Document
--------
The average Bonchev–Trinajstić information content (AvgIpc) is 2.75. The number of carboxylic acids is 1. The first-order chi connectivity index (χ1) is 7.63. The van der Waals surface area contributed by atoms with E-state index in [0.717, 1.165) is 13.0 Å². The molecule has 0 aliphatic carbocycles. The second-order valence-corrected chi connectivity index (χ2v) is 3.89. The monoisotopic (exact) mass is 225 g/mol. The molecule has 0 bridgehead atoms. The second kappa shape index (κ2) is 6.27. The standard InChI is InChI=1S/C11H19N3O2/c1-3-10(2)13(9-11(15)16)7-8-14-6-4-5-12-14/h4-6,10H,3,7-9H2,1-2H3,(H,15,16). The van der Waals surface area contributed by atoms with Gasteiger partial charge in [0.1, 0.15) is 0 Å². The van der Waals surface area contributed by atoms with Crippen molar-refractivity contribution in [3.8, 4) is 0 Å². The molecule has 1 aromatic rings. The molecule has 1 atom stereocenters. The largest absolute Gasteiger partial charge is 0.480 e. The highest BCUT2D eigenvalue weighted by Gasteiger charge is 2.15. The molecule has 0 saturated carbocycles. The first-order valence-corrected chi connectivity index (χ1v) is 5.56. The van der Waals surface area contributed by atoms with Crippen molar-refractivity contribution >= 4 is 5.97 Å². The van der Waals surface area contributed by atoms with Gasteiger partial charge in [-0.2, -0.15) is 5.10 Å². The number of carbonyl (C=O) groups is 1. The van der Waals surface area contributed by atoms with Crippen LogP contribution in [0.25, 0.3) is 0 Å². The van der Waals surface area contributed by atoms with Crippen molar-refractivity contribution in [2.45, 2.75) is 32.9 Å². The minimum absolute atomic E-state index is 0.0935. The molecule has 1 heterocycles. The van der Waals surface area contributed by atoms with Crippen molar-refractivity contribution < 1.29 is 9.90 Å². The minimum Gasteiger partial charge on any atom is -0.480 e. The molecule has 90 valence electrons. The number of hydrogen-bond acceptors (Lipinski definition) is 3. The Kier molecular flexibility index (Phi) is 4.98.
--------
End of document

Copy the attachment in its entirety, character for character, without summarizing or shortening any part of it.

The average Bonchev–Trinajstić information content (AvgIpc) is 2.75. The number of carboxylic acids is 1. The first-order chi connectivity index (χ1) is 7.63. The van der Waals surface area contributed by atoms with E-state index in [0.717, 1.165) is 13.0 Å². The molecule has 0 aliphatic carbocycles. The second-order valence-corrected chi connectivity index (χ2v) is 3.89. The monoisotopic (exact) mass is 225 g/mol. The molecule has 0 bridgehead atoms. The second kappa shape index (κ2) is 6.27. The standard InChI is InChI=1S/C11H19N3O2/c1-3-10(2)13(9-11(15)16)7-8-14-6-4-5-12-14/h4-6,10H,3,7-9H2,1-2H3,(H,15,16). The van der Waals surface area contributed by atoms with Gasteiger partial charge in [0.1, 0.15) is 0 Å². The van der Waals surface area contributed by atoms with Crippen molar-refractivity contribution in [3.8, 4) is 0 Å². The molecule has 1 aromatic rings. The molecule has 1 atom stereocenters. The largest absolute Gasteiger partial charge is 0.480 e. The highest BCUT2D eigenvalue weighted by Gasteiger charge is 2.15. The molecule has 0 saturated carbocycles. The first-order valence-corrected chi connectivity index (χ1v) is 5.56. The van der Waals surface area contributed by atoms with Crippen molar-refractivity contribution >= 4 is 5.97 Å². The van der Waals surface area contributed by atoms with Gasteiger partial charge in [-0.2, -0.15) is 5.10 Å². The number of carbonyl (C=O) groups is 1. The van der Waals surface area contributed by atoms with Crippen LogP contribution in [0.25, 0.3) is 0 Å². The van der Waals surface area contributed by atoms with Crippen molar-refractivity contribution in [2.45, 2.75) is 32.9 Å². The minimum absolute atomic E-state index is 0.0935. The molecule has 1 heterocycles. The van der Waals surface area contributed by atoms with Crippen molar-refractivity contribution < 1.29 is 9.90 Å². The minimum Gasteiger partial charge on any atom is -0.480 e. The molecule has 90 valence electrons. The number of hydrogen-bond acceptors (Lipinski definition) is 3. The Kier molecular flexibility index (Phi) is 4.98.